by Henry Homeyer
CORNISH FLAT, N.H. – Once, a long time ago, I was sitting on a porch overlooking a landscape with an acquaintance. I commented that if she removed or thinned a line of tall pine trees, she would have a lovely long view. “Great idea! I’ll have them moved,” she said. Even though she was a woman of means, I explained that it wouldn’t be possible to move 60-foot white pines. She should either live with them or cut some down.
On the other hand, I move shrubs and perennial flowers regularly. Done right, a plant barely knows it’s been moved. I have a number of reasons for moving a plant.
First, if the plant is not growing well. Perhaps the tag on it said, “Sun or Part shade.” Well, what is part shade? I define full sun as five or six hours of afternoon sun. Morning sun is less hot, and a sun-lover might want some afternoon sun in addition to the morning sun.
Why else move a plant? We all change our minds. Or plants grow and start to crowd out their neighbors. We get new plants and decide to plant one where something else is already growing. Moving plants is a normal part of gardening.
I have a lovely shrub called Carolina sweetshrub or Calycanthyus floridus. My reference book by Michael Dirr, “Manual of Woody Landscape Plants” suggests planting it in sun or shade in deep moist loam. I planted it in full sun in deep, moist loam and the leaves burned that first summer. I assumed it had been grown in a shady place at the nursery, so figured it would be fine in year-two. It was not. Its leaves burned again. So that fall I moved it to a shady spot.
For the next three years or more my sweetshrub did not burn up in summer, but neither did it flower much. I wanted those deep burgundy wine-colored blossoms, each more than an inch across. So I finally moved it again, this time under a pear tree that allowed filtered sunshine. Perfect! It has bloomed magnificently ever.
My technique for moving a shrub is simple. I decide where it should go, and get the area ready by removing grass or plants and loosening the top layers of soil. Then I go to the plant in question with a drain spade that has a blade 16 inches long and only 5 inches wide. I slide it under the shrub on all four sides by thrusting the blade into the soil at a 45 degree angle. On each side I give the spade a gently downward push to lift and loosen the shrub a little. By the fourth thrust, it should be ready to lift out by sliding my two hands under the root ball.
I move the shrub into a waiting wheelbarrow and bring it to its new home. I measure the depth of the rootball and dig out a hole deep enough so that it will sit at the same depth it was originally. I dig a wide hole so that the area around the shrub will be nicely loosened and ready for roots to grow in it once I back fill the hole. I water well that day, and regularly all summer.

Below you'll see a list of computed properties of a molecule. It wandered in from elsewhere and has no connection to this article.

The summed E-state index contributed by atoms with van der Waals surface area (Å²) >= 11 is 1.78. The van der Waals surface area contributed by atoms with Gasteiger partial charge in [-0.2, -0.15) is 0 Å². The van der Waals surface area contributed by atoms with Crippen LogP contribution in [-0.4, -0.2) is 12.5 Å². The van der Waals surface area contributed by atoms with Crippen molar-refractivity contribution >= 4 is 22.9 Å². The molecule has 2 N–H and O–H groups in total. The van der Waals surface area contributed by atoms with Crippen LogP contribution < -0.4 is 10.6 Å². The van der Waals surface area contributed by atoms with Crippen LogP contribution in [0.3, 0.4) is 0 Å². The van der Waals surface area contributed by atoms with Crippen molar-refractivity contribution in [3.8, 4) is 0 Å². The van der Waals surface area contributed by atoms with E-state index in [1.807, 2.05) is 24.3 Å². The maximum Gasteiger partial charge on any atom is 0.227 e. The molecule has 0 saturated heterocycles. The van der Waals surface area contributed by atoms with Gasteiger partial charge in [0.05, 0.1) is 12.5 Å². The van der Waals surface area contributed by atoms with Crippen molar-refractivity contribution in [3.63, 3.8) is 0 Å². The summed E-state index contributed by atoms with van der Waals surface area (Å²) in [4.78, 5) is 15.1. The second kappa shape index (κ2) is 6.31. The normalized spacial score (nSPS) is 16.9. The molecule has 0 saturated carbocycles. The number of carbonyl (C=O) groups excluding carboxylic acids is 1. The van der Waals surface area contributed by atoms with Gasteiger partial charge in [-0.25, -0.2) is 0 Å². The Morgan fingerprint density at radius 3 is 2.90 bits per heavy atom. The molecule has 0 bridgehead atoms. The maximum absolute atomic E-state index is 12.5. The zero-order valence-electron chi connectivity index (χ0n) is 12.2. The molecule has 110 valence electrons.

When I water a plant I have moved, I add something to the water: a capful (half a teaspoon) of something called “Superthrive” in a watering can of water. It was developed some 70 years ago and uses seaweed extracts and plant hormones to lessen transplant shock. I find it really helps. A small blurt of Neptune’s Harvest Fish and Seaweed fertilizer in the water adds some quick nutrition. I use both liquids on all my vegetables as I plant them, too.
Any plant that you planted this year can be moved now without damaging it. It takes several weeks before roots move far from their rootball. I don’t bother with a spade when moving new things. I use my CobraHead weeder which is shaped like a long curved finger. It gets under the rootball easily, and by wiggling it around I can loosen the plant and gently lift it out, pulling from below with my CobraHead.
When I am moving an established perennial, I am more careful. Over the years, both from experience and readings, I have learned much about the root systems of common perennials. You probably have, too. Some have roots near the surface while others are more like tubers that go deep.
Peony roots go deep, and are not easy to move without breaking their fleshy tubers. Peony experts say to move them in the fall, when they are going dormant. But I once moved a hedge of peonies in June with about 50 plants, and not one showed ill-effects.
It is best to move established perennials in the early evening, or on a cool or drizzly day. Some plants go into shock if disturbed in the heat of the day, so avoid doing so if you can. Others, like daylilies, don’t care at all about being moved on a hot dry day.
I recently was planting my front walkway garden and noticed a Rudbeckia called “Prairie Sun” that was too close to another plant, so I moved it at 11 a.m., on a hot day. After lunch the leaves were limp and it was in distress. My solution? I gave it another drink of Superthrive and placed an umbrella over it to provide shade. By the next morning it looked like it had never been moved!
So go ahead, move plants. Other than big trees, there are very few you can’t move.
[Henry is the author of 4 gardening books. He is a gardening consultant and speaker for garden clubs and library groups. Reach him at firstname.lastname@example.org.]